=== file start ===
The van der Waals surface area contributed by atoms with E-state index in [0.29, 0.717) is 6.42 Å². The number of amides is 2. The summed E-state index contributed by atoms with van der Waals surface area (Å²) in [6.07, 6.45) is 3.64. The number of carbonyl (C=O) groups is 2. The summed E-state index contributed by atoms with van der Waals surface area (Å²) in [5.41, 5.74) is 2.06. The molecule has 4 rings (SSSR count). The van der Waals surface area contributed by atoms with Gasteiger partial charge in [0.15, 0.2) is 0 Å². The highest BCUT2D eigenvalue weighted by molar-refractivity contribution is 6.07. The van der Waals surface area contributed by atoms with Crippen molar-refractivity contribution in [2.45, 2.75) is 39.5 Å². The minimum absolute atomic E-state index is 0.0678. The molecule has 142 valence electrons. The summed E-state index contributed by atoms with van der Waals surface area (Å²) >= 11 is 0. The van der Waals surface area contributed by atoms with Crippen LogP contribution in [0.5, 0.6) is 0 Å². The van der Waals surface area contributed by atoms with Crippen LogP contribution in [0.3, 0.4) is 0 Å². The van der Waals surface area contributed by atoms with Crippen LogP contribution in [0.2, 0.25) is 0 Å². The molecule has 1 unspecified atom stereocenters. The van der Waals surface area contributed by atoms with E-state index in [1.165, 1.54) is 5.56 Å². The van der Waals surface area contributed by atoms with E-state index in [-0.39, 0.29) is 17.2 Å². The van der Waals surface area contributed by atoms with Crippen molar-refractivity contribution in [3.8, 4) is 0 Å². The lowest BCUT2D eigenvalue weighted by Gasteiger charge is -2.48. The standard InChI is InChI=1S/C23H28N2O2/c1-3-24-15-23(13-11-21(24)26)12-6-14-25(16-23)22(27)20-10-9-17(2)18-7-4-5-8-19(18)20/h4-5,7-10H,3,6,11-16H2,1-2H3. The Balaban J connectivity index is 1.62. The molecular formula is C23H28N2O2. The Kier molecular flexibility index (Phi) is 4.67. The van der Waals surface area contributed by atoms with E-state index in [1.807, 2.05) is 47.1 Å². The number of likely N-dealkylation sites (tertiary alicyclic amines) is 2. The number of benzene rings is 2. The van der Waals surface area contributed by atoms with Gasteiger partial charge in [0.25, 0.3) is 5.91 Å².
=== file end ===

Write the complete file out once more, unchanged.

The van der Waals surface area contributed by atoms with E-state index in [0.29, 0.717) is 6.42 Å². The number of amides is 2. The summed E-state index contributed by atoms with van der Waals surface area (Å²) in [6.07, 6.45) is 3.64. The number of carbonyl (C=O) groups is 2. The summed E-state index contributed by atoms with van der Waals surface area (Å²) in [5.41, 5.74) is 2.06. The molecule has 4 rings (SSSR count). The van der Waals surface area contributed by atoms with Gasteiger partial charge in [0.15, 0.2) is 0 Å². The highest BCUT2D eigenvalue weighted by molar-refractivity contribution is 6.07. The van der Waals surface area contributed by atoms with Crippen molar-refractivity contribution in [2.45, 2.75) is 39.5 Å². The minimum absolute atomic E-state index is 0.0678. The molecule has 142 valence electrons. The summed E-state index contributed by atoms with van der Waals surface area (Å²) >= 11 is 0. The van der Waals surface area contributed by atoms with Crippen LogP contribution in [0.5, 0.6) is 0 Å². The van der Waals surface area contributed by atoms with Crippen LogP contribution in [0.3, 0.4) is 0 Å². The van der Waals surface area contributed by atoms with Crippen LogP contribution in [0.2, 0.25) is 0 Å². The molecule has 1 unspecified atom stereocenters. The van der Waals surface area contributed by atoms with E-state index in [1.165, 1.54) is 5.56 Å². The van der Waals surface area contributed by atoms with E-state index in [-0.39, 0.29) is 17.2 Å². The van der Waals surface area contributed by atoms with Crippen molar-refractivity contribution in [3.8, 4) is 0 Å². The lowest BCUT2D eigenvalue weighted by Gasteiger charge is -2.48. The standard InChI is InChI=1S/C23H28N2O2/c1-3-24-15-23(13-11-21(24)26)12-6-14-25(16-23)22(27)20-10-9-17(2)18-7-4-5-8-19(18)20/h4-5,7-10H,3,6,11-16H2,1-2H3. The Balaban J connectivity index is 1.62. The molecular formula is C23H28N2O2. The Kier molecular flexibility index (Phi) is 4.67. The van der Waals surface area contributed by atoms with E-state index in [1.807, 2.05) is 47.1 Å². The number of likely N-dealkylation sites (tertiary alicyclic amines) is 2. The number of benzene rings is 2. The van der Waals surface area contributed by atoms with Gasteiger partial charge in [0.25, 0.3) is 5.91 Å².